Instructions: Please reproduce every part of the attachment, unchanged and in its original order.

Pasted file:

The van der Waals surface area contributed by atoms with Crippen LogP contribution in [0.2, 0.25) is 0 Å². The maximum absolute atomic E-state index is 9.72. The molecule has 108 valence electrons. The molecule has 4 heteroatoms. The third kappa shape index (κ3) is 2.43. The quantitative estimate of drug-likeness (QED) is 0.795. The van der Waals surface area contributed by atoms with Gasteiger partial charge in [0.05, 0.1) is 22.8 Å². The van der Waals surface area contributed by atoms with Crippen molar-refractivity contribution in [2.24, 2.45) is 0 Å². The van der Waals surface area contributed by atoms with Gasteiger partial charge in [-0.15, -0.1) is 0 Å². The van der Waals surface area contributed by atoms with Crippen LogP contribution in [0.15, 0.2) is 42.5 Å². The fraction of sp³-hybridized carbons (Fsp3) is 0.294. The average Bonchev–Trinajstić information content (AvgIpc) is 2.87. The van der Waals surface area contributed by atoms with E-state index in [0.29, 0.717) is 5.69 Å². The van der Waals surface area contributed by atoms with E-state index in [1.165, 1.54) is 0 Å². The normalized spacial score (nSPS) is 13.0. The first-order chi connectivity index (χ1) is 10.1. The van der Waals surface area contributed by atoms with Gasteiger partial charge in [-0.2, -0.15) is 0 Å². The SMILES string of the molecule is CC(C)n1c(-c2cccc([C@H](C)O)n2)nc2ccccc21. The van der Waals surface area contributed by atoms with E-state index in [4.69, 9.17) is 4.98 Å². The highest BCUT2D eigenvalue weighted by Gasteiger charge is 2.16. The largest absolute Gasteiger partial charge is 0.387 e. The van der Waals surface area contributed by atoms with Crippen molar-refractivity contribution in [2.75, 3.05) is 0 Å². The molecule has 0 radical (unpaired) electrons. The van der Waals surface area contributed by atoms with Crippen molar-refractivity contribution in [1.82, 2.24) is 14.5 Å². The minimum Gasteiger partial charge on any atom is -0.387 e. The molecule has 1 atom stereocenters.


The van der Waals surface area contributed by atoms with Crippen LogP contribution in [0.2, 0.25) is 0 Å². The maximum absolute atomic E-state index is 9.72. The molecule has 108 valence electrons. The molecule has 4 heteroatoms. The third kappa shape index (κ3) is 2.43. The quantitative estimate of drug-likeness (QED) is 0.795. The van der Waals surface area contributed by atoms with Gasteiger partial charge in [0.05, 0.1) is 22.8 Å². The van der Waals surface area contributed by atoms with Crippen molar-refractivity contribution in [2.24, 2.45) is 0 Å². The van der Waals surface area contributed by atoms with Gasteiger partial charge in [-0.15, -0.1) is 0 Å². The van der Waals surface area contributed by atoms with Crippen LogP contribution in [0.15, 0.2) is 42.5 Å². The fraction of sp³-hybridized carbons (Fsp3) is 0.294. The average Bonchev–Trinajstić information content (AvgIpc) is 2.87. The van der Waals surface area contributed by atoms with E-state index in [0.29, 0.717) is 5.69 Å². The van der Waals surface area contributed by atoms with E-state index in [1.165, 1.54) is 0 Å². The normalized spacial score (nSPS) is 13.0. The first-order chi connectivity index (χ1) is 10.1. The van der Waals surface area contributed by atoms with Gasteiger partial charge in [-0.2, -0.15) is 0 Å². The SMILES string of the molecule is CC(C)n1c(-c2cccc([C@H](C)O)n2)nc2ccccc21. The van der Waals surface area contributed by atoms with E-state index in [4.69, 9.17) is 4.98 Å². The highest BCUT2D eigenvalue weighted by Gasteiger charge is 2.16. The largest absolute Gasteiger partial charge is 0.387 e. The van der Waals surface area contributed by atoms with Crippen molar-refractivity contribution in [2.75, 3.05) is 0 Å². The molecule has 0 radical (unpaired) electrons. The van der Waals surface area contributed by atoms with Crippen molar-refractivity contribution in [1.82, 2.24) is 14.5 Å². The minimum Gasteiger partial charge on any atom is -0.387 e. The molecule has 1 atom stereocenters.